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It is true that the contract does contain components of civilian and military nuclear energy. [...] Now we have agreed to separate those two."
- President Boris Yeltsin
Russian Minister of Atomic Energy Viktor Mikhailov announced lastweek that Russia intended to build a 40 MW research reactor in Iran,despite pressure from the United States to limit Russia's nuclearcooperation with Iran. He told the Interfax agency on May 22 that acontract for the research reactor should be signed "later this year."He also accused the West of inconsistency in acting to block thetraining in Russia of Iranian nuclear experts. "While the RussianNuclear Energy Ministry is criticized today for wanting to invite 20to 40 experts from Iran for training in the sphere of nuclear energy,thousands of Iranians are now studying the field in the USA andWestern Europe."
To muddy the waters even further, Mikhailov contradicted earlierstatements from the Russian Foreign Minister, saying that no decisionhad been made to cancel the contract to build a gas centrifugeenrichment plant in Iran. He argued that such a plant was unrelatedto nuclear weapons, and noted that Germany and Japan had similarplants.
Military technology: Following the summit in Moscow withPresident Clinton on May 10, a statement by President Yeltsin appearsto acknowledge that the original Jan. 8 agreement with Iran containednuclear military technology and material. "The contract was concludedlegitimately and in accordance with international law and nointernational treaties were violated in the process," Yeltsin said."But it is true that the contract does contain components of civilianand military nuclear energy. [...] Now we have agreed toseparate those two. In as much as they relate to the militarycomponent and the potential for creating weapons grade fuel and othermatters - the centrifuge, the construction of shafts - we havedecided to exclude those aspects from the contract. So the militarycomponent falls away and what remains is just a civilian nuclearpower station with light water reactors, which are designed toprovide heat and power."
Yeltsin's statement is a remarkable admission that theJan. 8 protocol was not as innocent as both the Russians and theIranians have tried to make out. A copy of the protocol, obtained bythe Natural Resource Defense Council (see below) confirms Yeltsin'sstatements. The mysterious "uranium shaft," translated variously as"mineshaft" or "vault," could be a reference to a nuclear weaponstest shaft, which must be dug several hundred meters below the earthand equipped with a variety of electronic sensors. Or it could be auranium mine, although this would not explain why Yeltsin called it a"military component" of the sale.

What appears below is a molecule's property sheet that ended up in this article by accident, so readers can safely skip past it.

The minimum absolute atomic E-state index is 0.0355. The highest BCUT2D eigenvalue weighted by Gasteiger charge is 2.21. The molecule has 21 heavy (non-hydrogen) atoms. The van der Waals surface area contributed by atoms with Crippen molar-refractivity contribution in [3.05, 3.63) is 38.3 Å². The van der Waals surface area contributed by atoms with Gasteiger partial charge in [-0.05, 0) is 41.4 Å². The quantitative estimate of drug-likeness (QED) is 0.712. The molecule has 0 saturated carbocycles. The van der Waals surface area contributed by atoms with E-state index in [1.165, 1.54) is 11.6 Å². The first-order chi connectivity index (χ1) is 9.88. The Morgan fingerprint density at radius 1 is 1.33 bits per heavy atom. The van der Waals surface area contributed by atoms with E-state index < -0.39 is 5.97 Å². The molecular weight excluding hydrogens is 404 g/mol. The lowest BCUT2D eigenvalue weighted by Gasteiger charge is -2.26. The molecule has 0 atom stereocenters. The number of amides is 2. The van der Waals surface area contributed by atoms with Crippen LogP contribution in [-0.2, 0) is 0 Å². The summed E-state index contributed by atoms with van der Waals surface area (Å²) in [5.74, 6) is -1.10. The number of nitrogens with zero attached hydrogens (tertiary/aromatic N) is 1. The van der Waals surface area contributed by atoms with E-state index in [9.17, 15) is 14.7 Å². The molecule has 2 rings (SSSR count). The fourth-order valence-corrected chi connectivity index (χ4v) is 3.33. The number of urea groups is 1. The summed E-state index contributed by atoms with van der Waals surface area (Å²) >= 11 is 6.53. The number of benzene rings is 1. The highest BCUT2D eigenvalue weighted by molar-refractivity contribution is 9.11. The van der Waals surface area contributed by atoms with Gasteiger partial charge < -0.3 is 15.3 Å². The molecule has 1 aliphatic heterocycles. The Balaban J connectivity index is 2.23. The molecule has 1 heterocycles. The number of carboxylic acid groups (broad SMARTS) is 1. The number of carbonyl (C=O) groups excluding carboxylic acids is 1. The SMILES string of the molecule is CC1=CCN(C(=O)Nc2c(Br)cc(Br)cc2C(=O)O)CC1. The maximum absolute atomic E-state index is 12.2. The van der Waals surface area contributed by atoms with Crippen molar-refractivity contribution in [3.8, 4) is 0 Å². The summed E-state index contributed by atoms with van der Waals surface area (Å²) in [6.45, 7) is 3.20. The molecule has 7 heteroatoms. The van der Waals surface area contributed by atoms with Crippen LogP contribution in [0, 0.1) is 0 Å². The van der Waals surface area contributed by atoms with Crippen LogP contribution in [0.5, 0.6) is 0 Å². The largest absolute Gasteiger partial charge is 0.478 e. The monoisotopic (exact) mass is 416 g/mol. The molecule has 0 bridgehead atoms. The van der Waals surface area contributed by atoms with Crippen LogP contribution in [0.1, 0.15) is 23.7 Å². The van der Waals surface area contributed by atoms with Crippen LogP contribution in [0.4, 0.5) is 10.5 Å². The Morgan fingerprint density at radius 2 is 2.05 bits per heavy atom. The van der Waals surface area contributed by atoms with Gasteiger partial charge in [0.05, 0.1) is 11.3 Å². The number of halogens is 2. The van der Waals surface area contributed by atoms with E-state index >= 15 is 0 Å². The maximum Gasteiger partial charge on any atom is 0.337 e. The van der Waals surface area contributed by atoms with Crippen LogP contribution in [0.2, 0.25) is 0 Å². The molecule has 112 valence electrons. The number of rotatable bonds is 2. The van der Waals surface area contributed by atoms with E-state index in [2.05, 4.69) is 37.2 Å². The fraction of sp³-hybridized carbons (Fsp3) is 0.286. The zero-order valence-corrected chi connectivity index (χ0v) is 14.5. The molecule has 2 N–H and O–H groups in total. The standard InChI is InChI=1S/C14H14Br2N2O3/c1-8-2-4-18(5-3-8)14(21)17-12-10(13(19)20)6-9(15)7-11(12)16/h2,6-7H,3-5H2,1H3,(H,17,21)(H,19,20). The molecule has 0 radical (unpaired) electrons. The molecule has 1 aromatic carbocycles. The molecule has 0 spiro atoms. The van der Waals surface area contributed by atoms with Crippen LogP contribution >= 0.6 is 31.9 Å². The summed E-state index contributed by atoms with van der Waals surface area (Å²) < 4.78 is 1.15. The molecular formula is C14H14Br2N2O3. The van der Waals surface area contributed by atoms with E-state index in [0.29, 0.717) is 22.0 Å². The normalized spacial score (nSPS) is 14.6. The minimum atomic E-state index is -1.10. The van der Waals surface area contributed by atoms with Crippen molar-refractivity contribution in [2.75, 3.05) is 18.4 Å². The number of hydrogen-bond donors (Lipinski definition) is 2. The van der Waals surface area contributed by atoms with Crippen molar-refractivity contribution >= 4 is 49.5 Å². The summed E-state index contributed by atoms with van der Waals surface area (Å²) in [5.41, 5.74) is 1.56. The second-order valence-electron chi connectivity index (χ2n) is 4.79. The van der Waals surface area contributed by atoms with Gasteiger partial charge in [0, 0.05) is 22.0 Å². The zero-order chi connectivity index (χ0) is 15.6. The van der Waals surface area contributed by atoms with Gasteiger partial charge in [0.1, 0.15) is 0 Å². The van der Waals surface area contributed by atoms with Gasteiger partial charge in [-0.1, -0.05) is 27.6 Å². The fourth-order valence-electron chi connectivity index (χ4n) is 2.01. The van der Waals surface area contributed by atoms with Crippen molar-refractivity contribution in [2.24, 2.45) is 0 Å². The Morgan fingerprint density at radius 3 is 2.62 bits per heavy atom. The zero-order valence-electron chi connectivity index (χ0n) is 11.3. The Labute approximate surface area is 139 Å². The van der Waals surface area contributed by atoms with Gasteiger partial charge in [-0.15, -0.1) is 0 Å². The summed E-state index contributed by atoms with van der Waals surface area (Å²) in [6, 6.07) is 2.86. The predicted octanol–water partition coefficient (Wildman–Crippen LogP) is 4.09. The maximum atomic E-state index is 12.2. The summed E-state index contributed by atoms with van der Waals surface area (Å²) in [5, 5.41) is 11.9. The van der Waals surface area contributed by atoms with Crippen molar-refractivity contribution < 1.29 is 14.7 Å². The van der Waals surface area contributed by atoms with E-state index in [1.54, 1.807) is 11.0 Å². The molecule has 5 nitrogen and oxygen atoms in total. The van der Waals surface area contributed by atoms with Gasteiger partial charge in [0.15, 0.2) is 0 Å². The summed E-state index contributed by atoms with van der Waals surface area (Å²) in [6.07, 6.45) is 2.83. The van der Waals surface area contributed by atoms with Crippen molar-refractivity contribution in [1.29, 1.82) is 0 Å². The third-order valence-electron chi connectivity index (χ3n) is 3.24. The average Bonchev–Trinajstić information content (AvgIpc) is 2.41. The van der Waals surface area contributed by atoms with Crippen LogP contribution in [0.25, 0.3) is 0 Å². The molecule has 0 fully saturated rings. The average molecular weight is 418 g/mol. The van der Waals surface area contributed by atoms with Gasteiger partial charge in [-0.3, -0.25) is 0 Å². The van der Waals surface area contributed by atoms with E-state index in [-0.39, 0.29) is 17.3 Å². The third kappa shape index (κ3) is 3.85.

Speaking to ITAR-TASS one day after the summit, Viktor Mikhailovreiterated that Russia would not rule out building a centrifuge plantin Iran at some future date, and rejected the idea that theGore-Chernomyrdin commission would be discussing anything but"technical details" involving the disposition of spent fuel from thereactors, and the issue of conventional arms sales. The reactor saleitself, he said, was not on the table.
Kickbacks? One reason the Russians have not backed down on thepower plant deal is obviously financial. But behind the clearlylucrative agreement to complete the Busheir power plant could behidden a murkier financial arrangement with various individuals inthe Russian hierarchy.
Published accounts of the amount of the sale have variedsignificantly. Mikhailov told Interfax that the Iranian parliamenthad earmarked $700 million for the construction of the first powerunit in Busheir. But Iranian accounts of the agreement haveconsistently used the figure of $800 million, $20 million of whichwill go for an initial examination of existing work at the site, and$780 million for equipment and final construction.
Iranian government sources, contacted by The Iran Brief fromParis, hinted that the cause for the discrepancy involved asubstantial kickback - as much as $100 million - which would bespread among several Russian government officials. According to thesources, Vice Premier Chernomyrdin was promised a substantial cut, tosupport his new Center-Right coalition party, "Our House is Russia."Coincidentally, perhaps, Chernomyrdin established "Our House isRussia" just one month ago, and is already planning to fieldcandidate in the parliamentary elections later this year. Atvirtually the same time, he was named by President Yeltsin as theRussian co-chairman of the joint commission with the U.S. that willexamine Russia's nuclear and arms sales agreements with Iran.
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